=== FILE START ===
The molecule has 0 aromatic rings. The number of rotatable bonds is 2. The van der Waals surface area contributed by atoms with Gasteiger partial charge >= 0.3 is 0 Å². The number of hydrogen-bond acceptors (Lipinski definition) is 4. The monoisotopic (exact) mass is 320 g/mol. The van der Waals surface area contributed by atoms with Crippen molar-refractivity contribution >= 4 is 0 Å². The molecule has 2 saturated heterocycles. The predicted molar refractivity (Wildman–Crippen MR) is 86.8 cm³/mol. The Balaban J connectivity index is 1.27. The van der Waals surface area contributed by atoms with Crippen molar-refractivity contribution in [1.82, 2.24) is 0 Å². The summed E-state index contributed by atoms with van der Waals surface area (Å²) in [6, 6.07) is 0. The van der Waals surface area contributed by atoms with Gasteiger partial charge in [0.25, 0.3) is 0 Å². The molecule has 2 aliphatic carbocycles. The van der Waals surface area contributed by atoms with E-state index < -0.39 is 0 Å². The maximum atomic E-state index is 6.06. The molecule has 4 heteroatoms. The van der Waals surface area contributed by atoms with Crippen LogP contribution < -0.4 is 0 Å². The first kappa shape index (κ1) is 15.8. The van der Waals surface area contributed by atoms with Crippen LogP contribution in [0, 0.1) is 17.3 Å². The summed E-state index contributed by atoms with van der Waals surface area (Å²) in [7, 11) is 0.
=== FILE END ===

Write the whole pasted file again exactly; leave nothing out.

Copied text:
The molecule has 0 aromatic rings. The number of rotatable bonds is 2. The van der Waals surface area contributed by atoms with Gasteiger partial charge >= 0.3 is 0 Å². The number of hydrogen-bond acceptors (Lipinski definition) is 4. The monoisotopic (exact) mass is 320 g/mol. The van der Waals surface area contributed by atoms with Crippen molar-refractivity contribution >= 4 is 0 Å². The molecule has 2 saturated heterocycles. The predicted molar refractivity (Wildman–Crippen MR) is 86.8 cm³/mol. The Balaban J connectivity index is 1.27. The van der Waals surface area contributed by atoms with Crippen molar-refractivity contribution in [1.82, 2.24) is 0 Å². The summed E-state index contributed by atoms with van der Waals surface area (Å²) in [6, 6.07) is 0. The van der Waals surface area contributed by atoms with Gasteiger partial charge in [0.25, 0.3) is 0 Å². The molecule has 2 aliphatic carbocycles. The van der Waals surface area contributed by atoms with E-state index < -0.39 is 0 Å². The maximum atomic E-state index is 6.06. The molecule has 4 heteroatoms. The van der Waals surface area contributed by atoms with Crippen LogP contribution < -0.4 is 0 Å². The first kappa shape index (κ1) is 15.8. The van der Waals surface area contributed by atoms with Crippen LogP contribution in [0, 0.1) is 17.3 Å². The summed E-state index contributed by atoms with van der Waals surface area (Å²) in [7, 11) is 0.